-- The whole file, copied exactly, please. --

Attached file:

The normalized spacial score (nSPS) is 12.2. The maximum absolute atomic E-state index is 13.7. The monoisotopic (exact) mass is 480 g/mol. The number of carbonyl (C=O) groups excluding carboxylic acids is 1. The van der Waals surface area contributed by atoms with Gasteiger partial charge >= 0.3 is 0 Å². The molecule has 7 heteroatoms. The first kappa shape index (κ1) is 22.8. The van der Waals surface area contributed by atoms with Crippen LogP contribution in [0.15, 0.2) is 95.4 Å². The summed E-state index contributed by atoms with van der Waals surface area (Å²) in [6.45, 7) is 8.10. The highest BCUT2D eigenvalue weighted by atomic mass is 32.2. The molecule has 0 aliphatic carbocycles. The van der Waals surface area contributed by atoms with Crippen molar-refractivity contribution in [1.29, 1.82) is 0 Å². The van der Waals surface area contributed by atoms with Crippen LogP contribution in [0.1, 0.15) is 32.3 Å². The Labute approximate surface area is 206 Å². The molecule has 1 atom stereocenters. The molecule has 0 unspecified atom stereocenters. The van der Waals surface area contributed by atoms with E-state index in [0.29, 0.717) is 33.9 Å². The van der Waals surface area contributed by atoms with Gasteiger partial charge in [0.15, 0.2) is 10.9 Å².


The normalized spacial score (nSPS) is 12.2. The maximum absolute atomic E-state index is 13.7. The monoisotopic (exact) mass is 480 g/mol. The number of carbonyl (C=O) groups excluding carboxylic acids is 1. The van der Waals surface area contributed by atoms with Gasteiger partial charge >= 0.3 is 0 Å². The molecule has 7 heteroatoms. The first kappa shape index (κ1) is 22.8. The van der Waals surface area contributed by atoms with Crippen LogP contribution in [0.15, 0.2) is 95.4 Å². The summed E-state index contributed by atoms with van der Waals surface area (Å²) in [6.45, 7) is 8.10. The highest BCUT2D eigenvalue weighted by atomic mass is 32.2. The molecule has 0 aliphatic carbocycles. The van der Waals surface area contributed by atoms with Crippen molar-refractivity contribution in [1.29, 1.82) is 0 Å². The van der Waals surface area contributed by atoms with Crippen LogP contribution in [0.1, 0.15) is 32.3 Å². The Labute approximate surface area is 206 Å². The molecule has 1 atom stereocenters. The molecule has 0 unspecified atom stereocenters. The van der Waals surface area contributed by atoms with E-state index in [0.29, 0.717) is 33.9 Å². The van der Waals surface area contributed by atoms with Gasteiger partial charge in [0.15, 0.2) is 10.9 Å².